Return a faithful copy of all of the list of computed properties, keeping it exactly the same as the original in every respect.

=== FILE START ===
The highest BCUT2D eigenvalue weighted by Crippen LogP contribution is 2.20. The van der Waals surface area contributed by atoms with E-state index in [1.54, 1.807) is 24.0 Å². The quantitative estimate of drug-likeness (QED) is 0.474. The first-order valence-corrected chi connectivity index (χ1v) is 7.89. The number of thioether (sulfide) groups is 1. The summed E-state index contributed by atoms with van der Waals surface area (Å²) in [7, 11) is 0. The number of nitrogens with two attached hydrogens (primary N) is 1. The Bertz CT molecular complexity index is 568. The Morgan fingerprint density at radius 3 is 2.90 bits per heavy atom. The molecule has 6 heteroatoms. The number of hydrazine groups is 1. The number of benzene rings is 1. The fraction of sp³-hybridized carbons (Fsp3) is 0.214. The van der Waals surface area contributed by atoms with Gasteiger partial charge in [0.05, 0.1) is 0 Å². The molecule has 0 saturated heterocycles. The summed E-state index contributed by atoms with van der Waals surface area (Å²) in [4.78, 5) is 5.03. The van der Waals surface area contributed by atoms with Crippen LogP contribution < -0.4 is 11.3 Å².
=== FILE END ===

The highest BCUT2D eigenvalue weighted by Crippen LogP contribution is 2.20. The van der Waals surface area contributed by atoms with E-state index in [1.54, 1.807) is 24.0 Å². The quantitative estimate of drug-likeness (QED) is 0.474. The first-order valence-corrected chi connectivity index (χ1v) is 7.89. The number of thioether (sulfide) groups is 1. The summed E-state index contributed by atoms with van der Waals surface area (Å²) in [7, 11) is 0. The number of nitrogens with two attached hydrogens (primary N) is 1. The Bertz CT molecular complexity index is 568. The Morgan fingerprint density at radius 3 is 2.90 bits per heavy atom. The molecule has 6 heteroatoms. The number of hydrazine groups is 1. The number of benzene rings is 1. The fraction of sp³-hybridized carbons (Fsp3) is 0.214. The van der Waals surface area contributed by atoms with Gasteiger partial charge in [0.05, 0.1) is 0 Å². The molecule has 0 saturated heterocycles. The summed E-state index contributed by atoms with van der Waals surface area (Å²) in [4.78, 5) is 5.03. The van der Waals surface area contributed by atoms with Crippen LogP contribution < -0.4 is 11.3 Å².